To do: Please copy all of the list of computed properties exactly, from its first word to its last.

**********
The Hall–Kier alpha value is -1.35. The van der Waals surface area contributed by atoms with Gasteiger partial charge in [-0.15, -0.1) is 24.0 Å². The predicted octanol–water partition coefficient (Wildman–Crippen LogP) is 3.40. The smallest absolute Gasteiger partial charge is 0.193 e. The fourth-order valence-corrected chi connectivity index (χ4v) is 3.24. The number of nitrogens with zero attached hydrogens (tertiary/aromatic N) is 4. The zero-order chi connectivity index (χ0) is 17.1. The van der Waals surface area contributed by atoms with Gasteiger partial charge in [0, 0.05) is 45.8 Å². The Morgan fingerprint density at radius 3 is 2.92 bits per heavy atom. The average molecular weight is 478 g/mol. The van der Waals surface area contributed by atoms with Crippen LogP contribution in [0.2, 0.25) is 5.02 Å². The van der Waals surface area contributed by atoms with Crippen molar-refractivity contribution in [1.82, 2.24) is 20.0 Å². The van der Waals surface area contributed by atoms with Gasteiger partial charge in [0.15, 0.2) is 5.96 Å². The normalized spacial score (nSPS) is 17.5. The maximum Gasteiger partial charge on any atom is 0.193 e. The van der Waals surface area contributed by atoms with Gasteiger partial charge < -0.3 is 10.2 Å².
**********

The Hall–Kier alpha value is -1.35. The van der Waals surface area contributed by atoms with Gasteiger partial charge in [-0.15, -0.1) is 24.0 Å². The predicted octanol–water partition coefficient (Wildman–Crippen LogP) is 3.40. The smallest absolute Gasteiger partial charge is 0.193 e. The fourth-order valence-corrected chi connectivity index (χ4v) is 3.24. The number of nitrogens with zero attached hydrogens (tertiary/aromatic N) is 4. The zero-order chi connectivity index (χ0) is 17.1. The van der Waals surface area contributed by atoms with Gasteiger partial charge in [0, 0.05) is 45.8 Å². The Morgan fingerprint density at radius 3 is 2.92 bits per heavy atom. The average molecular weight is 478 g/mol. The van der Waals surface area contributed by atoms with Crippen LogP contribution in [0.2, 0.25) is 5.02 Å². The van der Waals surface area contributed by atoms with Crippen molar-refractivity contribution in [1.82, 2.24) is 20.0 Å². The van der Waals surface area contributed by atoms with Gasteiger partial charge in [0.15, 0.2) is 5.96 Å². The normalized spacial score (nSPS) is 17.5. The maximum Gasteiger partial charge on any atom is 0.193 e. The van der Waals surface area contributed by atoms with Gasteiger partial charge < -0.3 is 10.2 Å².